Lu explains who Module housing is for: “We target a 21st century, new generation homeowner, who is looking to leave a minimal carbon footprint. These are people who are looking for cleanness of design, who want to be able to bike or walk places, and people who don’t want to spend time maintaining a big yard.” Lu says that his clients range from single young professionals and downsizers to smaller-sized families.

Module homes fit the current market environment well. Some common denominators in the type of buyer Lu sees are people looking for efficiency, who do not mind a smaller lot size, and who prioritize easy access to amenities. 

Walking Buyers Through the Process

Many buyers are interested but somewhat apprehensive only because the process is new and non-traditional. Brian breaks down the steps for a client and makes the process easy to understand. He explains, “We build homes on spec. We buy land and then we select one of our standard models to build on the property. We then get our building permits, and zoning approvals in order and secure final pricing from our factory partner and our local contractor. Once we have those in place, we start construction. Once we reach significant completion, we then list the homes on the MLS and through our website. Homeowners can come in and purchase just like any other home on the market.” 

From a Seller’s Perspective

Tom Yargo, Manager of the Howard Hanna Shadyside Office, believes that a Module home is not restrictive at all when it relates to buyers. “They work great for first-time buyers or retirees. Multi-family condominiums are also available.” While Tom sees interest in buyers from all ages, the number one quality he recognizes is an eco-conscious buyer. He also notes, “High-end amenities can be incorporated, and the solar panels are definitely a draw.”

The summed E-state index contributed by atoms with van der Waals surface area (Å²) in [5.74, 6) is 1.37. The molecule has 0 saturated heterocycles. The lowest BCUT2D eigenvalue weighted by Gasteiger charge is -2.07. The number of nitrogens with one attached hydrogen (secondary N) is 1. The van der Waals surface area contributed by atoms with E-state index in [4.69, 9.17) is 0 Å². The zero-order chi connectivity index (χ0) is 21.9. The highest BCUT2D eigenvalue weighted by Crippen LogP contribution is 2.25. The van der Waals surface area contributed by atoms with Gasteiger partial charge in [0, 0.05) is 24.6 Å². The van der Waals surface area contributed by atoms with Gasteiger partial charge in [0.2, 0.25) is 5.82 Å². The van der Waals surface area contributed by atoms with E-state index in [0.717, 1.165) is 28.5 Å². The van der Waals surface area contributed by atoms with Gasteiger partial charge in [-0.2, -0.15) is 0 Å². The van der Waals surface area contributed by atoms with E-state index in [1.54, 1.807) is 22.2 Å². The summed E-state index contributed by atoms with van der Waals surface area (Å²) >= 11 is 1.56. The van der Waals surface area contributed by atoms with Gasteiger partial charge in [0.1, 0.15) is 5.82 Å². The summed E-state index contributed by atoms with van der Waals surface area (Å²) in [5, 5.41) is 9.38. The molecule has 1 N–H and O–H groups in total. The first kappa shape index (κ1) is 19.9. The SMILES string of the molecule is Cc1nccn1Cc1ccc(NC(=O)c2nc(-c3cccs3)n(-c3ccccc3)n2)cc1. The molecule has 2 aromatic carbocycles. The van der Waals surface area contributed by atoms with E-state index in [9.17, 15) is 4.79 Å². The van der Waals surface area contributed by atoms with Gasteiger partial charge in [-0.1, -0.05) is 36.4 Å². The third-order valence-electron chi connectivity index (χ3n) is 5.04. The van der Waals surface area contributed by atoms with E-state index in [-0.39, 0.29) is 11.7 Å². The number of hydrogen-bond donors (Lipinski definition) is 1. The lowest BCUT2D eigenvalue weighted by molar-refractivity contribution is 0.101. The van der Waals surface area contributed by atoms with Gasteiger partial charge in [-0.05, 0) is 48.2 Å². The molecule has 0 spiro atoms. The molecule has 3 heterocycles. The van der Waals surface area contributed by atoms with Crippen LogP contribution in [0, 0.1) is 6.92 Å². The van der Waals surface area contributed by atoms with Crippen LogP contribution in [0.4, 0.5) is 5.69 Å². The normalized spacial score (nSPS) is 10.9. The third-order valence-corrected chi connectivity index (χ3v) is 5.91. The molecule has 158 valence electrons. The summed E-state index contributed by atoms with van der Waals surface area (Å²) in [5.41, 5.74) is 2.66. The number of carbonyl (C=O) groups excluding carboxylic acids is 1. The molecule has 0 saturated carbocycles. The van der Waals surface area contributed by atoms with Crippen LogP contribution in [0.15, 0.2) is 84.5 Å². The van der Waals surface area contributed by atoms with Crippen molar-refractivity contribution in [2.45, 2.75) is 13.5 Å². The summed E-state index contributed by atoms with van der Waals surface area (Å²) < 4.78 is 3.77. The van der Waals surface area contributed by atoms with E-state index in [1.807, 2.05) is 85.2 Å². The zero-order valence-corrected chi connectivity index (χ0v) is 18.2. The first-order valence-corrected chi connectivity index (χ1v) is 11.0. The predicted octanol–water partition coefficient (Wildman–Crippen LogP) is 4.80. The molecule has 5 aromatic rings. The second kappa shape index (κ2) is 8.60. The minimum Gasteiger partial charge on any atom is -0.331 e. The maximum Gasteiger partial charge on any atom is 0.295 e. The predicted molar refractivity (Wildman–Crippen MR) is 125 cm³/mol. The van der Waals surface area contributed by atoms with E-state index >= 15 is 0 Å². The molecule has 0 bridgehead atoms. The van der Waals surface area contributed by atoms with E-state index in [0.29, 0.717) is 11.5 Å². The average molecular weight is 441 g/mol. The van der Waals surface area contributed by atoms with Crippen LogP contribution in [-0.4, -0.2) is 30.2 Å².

Tom frequently deals with the many misconceptions people have with this type of construction. Understanding this potential confusion, he feels it is his job to not only educate potential buyers, but also educate the real estate agent community at large. Tom points out that Module homes are engineered homes: “A Module home is not a mobile home, and it is not necessarily less expensive than traditional-built homes. You will pay for quality, and you will get a great product in the end.”

Module homes are ideal for clients who want a new home on a 25 or 30 foot wide lot and who don’t want to renovate. They are not designed for clients who desire a custom home, but that doesn’t mean that the quality of materials used is compromised. The cost of a new modular home ranges between $400K-$700K. 

Homeowner Testimonials

Homeowners rave about the features of this type of housing. Tausha, who bought a Module home in the East Liberty neighborhood of Pittsburgh, loves the feature of the home’s fresh air intake most. “There’s always fresh air in the house. You don’t have to open the doors and windows. When I first toured the home, I immediately noticed the fresh air. I then saw how the house was made and the love and care that was put into it. It’s a beautiful house. I love it and I am so happy to be here. Probably the best part of my day is coming home.”